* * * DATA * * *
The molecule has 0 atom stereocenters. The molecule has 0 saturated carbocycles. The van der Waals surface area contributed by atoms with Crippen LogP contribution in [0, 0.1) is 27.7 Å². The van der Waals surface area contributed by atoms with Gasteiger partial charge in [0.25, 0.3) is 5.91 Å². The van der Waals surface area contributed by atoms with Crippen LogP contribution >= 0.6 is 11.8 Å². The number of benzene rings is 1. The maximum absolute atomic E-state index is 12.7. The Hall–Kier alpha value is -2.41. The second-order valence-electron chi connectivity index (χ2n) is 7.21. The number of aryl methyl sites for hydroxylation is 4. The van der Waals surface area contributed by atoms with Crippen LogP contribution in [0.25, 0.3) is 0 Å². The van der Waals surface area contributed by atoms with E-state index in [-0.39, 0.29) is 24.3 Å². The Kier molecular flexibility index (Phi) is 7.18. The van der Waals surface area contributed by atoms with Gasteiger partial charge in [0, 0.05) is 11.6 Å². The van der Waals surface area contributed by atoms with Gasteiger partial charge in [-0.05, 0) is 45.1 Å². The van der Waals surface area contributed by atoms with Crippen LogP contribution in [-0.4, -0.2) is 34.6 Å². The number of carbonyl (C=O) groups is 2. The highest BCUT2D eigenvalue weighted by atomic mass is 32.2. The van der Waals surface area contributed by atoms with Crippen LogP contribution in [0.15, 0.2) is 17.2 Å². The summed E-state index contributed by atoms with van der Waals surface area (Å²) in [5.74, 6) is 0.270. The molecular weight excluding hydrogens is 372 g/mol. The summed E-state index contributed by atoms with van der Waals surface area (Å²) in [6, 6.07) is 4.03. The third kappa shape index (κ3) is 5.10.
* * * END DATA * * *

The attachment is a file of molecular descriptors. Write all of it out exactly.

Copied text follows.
The molecule has 0 atom stereocenters. The molecule has 0 saturated carbocycles. The van der Waals surface area contributed by atoms with Crippen LogP contribution in [0, 0.1) is 27.7 Å². The van der Waals surface area contributed by atoms with Gasteiger partial charge in [0.25, 0.3) is 5.91 Å². The van der Waals surface area contributed by atoms with Crippen LogP contribution >= 0.6 is 11.8 Å². The number of benzene rings is 1. The maximum absolute atomic E-state index is 12.7. The Hall–Kier alpha value is -2.41. The second-order valence-electron chi connectivity index (χ2n) is 7.21. The number of aryl methyl sites for hydroxylation is 4. The van der Waals surface area contributed by atoms with Crippen LogP contribution in [0.25, 0.3) is 0 Å². The van der Waals surface area contributed by atoms with E-state index in [-0.39, 0.29) is 24.3 Å². The Kier molecular flexibility index (Phi) is 7.18. The van der Waals surface area contributed by atoms with Gasteiger partial charge in [0, 0.05) is 11.6 Å². The van der Waals surface area contributed by atoms with Gasteiger partial charge in [-0.05, 0) is 45.1 Å². The van der Waals surface area contributed by atoms with Crippen LogP contribution in [-0.4, -0.2) is 34.6 Å². The number of carbonyl (C=O) groups is 2. The highest BCUT2D eigenvalue weighted by atomic mass is 32.2. The van der Waals surface area contributed by atoms with Crippen LogP contribution in [0.15, 0.2) is 17.2 Å². The summed E-state index contributed by atoms with van der Waals surface area (Å²) in [5.74, 6) is 0.270. The molecular weight excluding hydrogens is 372 g/mol. The summed E-state index contributed by atoms with van der Waals surface area (Å²) in [6, 6.07) is 4.03. The third kappa shape index (κ3) is 5.10.